Back in mid-June, I guessed that Gilead’s attorneys’ fees might reach almost $18 million in this matter. My guess was just a little bit too rich.
It turns out that — in a motion filed yesterday, in the federal District Court in San Jose, California — Gilead is seeking just a bit over $15 million in legal fees, from Merck — due to alleged earlier “unclean hands” acts, and inequitable conduct.
At almost the same moment though, yesterday, Kenilworth’s own lawyers filed the previously-promised appeal, sending the case to the federal Circuit, in DC. That appeal cites as error (among other things) Judge Labson Freeman’s set aside of the jury’s earlier $200 million verdict, in Merck’s favor.
And now, while we wait for the replies and argument dates to arrive, I’ll mention in passing that Law.com is making some significant hay out of the fact that the same firm that allegedly gave Hillary Clinton “less than perfect” guidance — on her email difficulties at the State Department — is also the firm that allegedly advised Merck to wait until immediately before trial to disclose the “variances” in Dr. Durette’s testimony, over time. Of course, that “varying” testimony (in large part) led the very able Judge Labson Freeman to set aside the $200 million Merck thought it had earlier won, here. Here’s a bit from Gilead’s fee-recovery motion:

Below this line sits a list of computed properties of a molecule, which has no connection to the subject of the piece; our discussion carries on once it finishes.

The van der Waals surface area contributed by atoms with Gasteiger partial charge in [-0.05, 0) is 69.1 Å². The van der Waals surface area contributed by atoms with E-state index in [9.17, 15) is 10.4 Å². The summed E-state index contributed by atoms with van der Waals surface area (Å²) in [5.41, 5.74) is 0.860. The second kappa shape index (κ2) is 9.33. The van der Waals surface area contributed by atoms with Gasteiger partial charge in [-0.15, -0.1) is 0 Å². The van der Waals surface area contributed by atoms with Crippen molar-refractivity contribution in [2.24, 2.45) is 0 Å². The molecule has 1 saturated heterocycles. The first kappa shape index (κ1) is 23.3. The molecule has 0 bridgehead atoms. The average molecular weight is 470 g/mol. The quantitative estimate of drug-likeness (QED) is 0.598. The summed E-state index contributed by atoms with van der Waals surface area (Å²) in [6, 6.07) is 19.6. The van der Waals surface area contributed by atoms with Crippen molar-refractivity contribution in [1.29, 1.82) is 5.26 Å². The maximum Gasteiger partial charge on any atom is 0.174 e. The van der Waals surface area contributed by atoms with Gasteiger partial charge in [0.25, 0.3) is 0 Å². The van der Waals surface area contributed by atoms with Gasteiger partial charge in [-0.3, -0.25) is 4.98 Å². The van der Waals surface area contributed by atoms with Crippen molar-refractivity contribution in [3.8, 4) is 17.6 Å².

. . . .On June 6, 2016, this Court issued its Order Regarding Non-Jury Legal Issues, in which it found that “Merck’s patent attorney, responsible for prosecuting the patents-in-suit, was dishonest and duplicitous in his actions with Pharmasset, with Gilead and with this Court, thus crossing the line to egregious misconduct. Merck is guilty of unclea[n] hands and forfeits its right to prosecute this action against Gilead.” (ECF No. 422 at 65.)
The Court found that “numerous unconscionable acts” each compelled that finding of unclean hands: “lying to Pharmasset, misusing Pharmasset’s confidential information, breaching confidentiality and firewall agreements, and lying under oath at deposition and trial. . . .”
Ouch. For those keeping score at home, the law firm’s name is Williams & Connolly — a silk stocking/white shoe “Biglaw” firm out of DC. Onward, on a rainy, languid, pleasantly serene Wednesday morning, then — with a wry smile, as ever.